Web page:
Customer service was an aspect of entrepreneurship that initially terrified me. Due to my childhood upbringing, I was scared of making mistakes. I was scared clients would not like my work and ask for a refund. I would almost be on the verge of tears, but interaction after interaction made me more confident. Eventually, I had a plan for how to interact with clients.

Another reason that motivated me to improve my customer service and interaction was the not-so-great experiences of being a service business. (last-minute cancellations, clients not submitting payment, event location having a complicated landscape to set up, etc.) To make things easier, I had to create systems in place. (non-refundable deposit, paying in full before the event date, sending pictures of the venue, asking for specific measurements, etc.) I learned to communicate with my clients about my systems and rules to avoid any future complications. This is the thing about being a business owner; you have to learn that you will make mistakes and also have the flexibility to adapt and adapt quickly.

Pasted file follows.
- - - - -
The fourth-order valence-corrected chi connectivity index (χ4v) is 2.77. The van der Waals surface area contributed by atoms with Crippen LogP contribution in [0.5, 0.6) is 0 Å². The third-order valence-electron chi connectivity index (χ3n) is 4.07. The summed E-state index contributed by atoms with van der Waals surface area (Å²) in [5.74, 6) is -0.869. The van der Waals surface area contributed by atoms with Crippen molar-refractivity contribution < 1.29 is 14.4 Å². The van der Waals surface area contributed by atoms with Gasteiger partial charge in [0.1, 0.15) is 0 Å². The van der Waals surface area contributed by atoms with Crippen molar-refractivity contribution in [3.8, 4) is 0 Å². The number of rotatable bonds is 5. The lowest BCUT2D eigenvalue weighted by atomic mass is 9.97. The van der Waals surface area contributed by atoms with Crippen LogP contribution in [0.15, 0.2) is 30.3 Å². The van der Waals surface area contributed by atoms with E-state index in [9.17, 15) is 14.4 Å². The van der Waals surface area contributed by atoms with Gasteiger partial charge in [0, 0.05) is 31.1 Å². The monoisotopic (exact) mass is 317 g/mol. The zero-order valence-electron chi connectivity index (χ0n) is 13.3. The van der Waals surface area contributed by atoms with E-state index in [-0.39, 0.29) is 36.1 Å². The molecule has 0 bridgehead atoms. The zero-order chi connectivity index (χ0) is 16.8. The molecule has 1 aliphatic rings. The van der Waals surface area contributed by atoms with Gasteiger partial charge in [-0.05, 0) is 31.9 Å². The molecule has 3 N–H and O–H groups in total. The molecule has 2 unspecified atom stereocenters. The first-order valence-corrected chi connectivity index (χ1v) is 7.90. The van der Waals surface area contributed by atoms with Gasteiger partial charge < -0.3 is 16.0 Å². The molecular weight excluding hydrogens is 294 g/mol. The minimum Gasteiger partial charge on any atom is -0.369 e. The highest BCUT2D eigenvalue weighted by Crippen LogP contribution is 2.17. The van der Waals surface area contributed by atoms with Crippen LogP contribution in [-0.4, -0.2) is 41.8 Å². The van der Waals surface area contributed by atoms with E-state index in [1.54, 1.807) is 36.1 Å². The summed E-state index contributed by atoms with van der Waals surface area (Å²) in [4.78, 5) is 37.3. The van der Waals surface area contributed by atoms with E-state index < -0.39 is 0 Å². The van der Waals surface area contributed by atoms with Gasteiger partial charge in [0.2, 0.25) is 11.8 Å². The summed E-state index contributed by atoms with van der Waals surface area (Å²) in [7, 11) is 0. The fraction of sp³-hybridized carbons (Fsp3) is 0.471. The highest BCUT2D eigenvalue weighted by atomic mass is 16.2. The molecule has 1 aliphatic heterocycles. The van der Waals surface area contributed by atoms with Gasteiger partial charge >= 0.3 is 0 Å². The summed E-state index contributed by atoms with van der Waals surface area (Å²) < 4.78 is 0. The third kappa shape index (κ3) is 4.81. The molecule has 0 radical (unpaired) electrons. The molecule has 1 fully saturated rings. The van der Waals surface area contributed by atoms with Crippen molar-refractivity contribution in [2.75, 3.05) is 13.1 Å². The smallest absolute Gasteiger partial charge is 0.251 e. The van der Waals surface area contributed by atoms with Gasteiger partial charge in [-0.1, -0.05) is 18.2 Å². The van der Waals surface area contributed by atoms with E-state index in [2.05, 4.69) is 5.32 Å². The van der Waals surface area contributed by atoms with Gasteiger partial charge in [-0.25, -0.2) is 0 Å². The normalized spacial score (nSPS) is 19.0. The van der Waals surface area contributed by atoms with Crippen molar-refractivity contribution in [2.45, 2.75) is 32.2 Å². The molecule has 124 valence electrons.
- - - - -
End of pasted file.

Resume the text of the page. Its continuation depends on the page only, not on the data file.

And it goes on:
Conclusion: My reflection on owning a Party Rental Business

I learned a lot while running the party rental business. As of now (July 2023), the party rental business is being run by my dad as a side hustle. I have considered selling the business, and I calculate it to be worth about $8,000, but since we have both the space and are a big extended family, our party rental equipment comes in handy.

Owning and managing a party rental business was never in my plans. I think this is the reason I never scale the business. If I had started the business from a strategic place and not from a place of urgency, I think I would have had the perspective to scale the business. However, the business allowed me to enter the world of entrepreneurship. It taught me to play different roles in my business. And now, thanks to the experience, I run Sierra Mexican Cuisine with a more strategic outlook. Thinking that my grandfather’s declining health was a wake-up call for me is bittersweet, but I am happy that it brought me to my purpose.

Quinceañera Party-Lilac and Silver themed colors.